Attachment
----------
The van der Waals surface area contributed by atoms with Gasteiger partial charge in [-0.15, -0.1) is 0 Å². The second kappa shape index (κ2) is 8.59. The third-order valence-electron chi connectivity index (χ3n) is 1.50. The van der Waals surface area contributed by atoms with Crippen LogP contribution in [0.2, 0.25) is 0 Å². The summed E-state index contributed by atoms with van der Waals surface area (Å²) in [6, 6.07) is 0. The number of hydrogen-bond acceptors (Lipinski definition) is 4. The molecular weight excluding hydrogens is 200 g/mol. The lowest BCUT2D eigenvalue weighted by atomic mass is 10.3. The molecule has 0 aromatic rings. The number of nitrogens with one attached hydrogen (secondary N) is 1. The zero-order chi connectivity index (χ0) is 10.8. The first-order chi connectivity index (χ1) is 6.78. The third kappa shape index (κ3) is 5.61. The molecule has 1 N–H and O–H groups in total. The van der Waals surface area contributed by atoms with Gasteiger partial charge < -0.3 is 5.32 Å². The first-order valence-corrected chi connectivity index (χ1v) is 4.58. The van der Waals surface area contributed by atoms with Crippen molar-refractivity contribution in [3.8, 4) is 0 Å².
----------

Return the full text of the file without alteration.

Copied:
The van der Waals surface area contributed by atoms with Gasteiger partial charge in [-0.15, -0.1) is 0 Å². The second kappa shape index (κ2) is 8.59. The third-order valence-electron chi connectivity index (χ3n) is 1.50. The van der Waals surface area contributed by atoms with Crippen LogP contribution in [0.2, 0.25) is 0 Å². The summed E-state index contributed by atoms with van der Waals surface area (Å²) in [6, 6.07) is 0. The number of hydrogen-bond acceptors (Lipinski definition) is 4. The molecular weight excluding hydrogens is 200 g/mol. The lowest BCUT2D eigenvalue weighted by atomic mass is 10.3. The molecule has 0 aromatic rings. The number of nitrogens with one attached hydrogen (secondary N) is 1. The zero-order chi connectivity index (χ0) is 10.8. The first-order chi connectivity index (χ1) is 6.78. The third kappa shape index (κ3) is 5.61. The molecule has 1 N–H and O–H groups in total. The van der Waals surface area contributed by atoms with Gasteiger partial charge < -0.3 is 5.32 Å². The first-order valence-corrected chi connectivity index (χ1v) is 4.58. The van der Waals surface area contributed by atoms with Crippen molar-refractivity contribution in [3.8, 4) is 0 Å².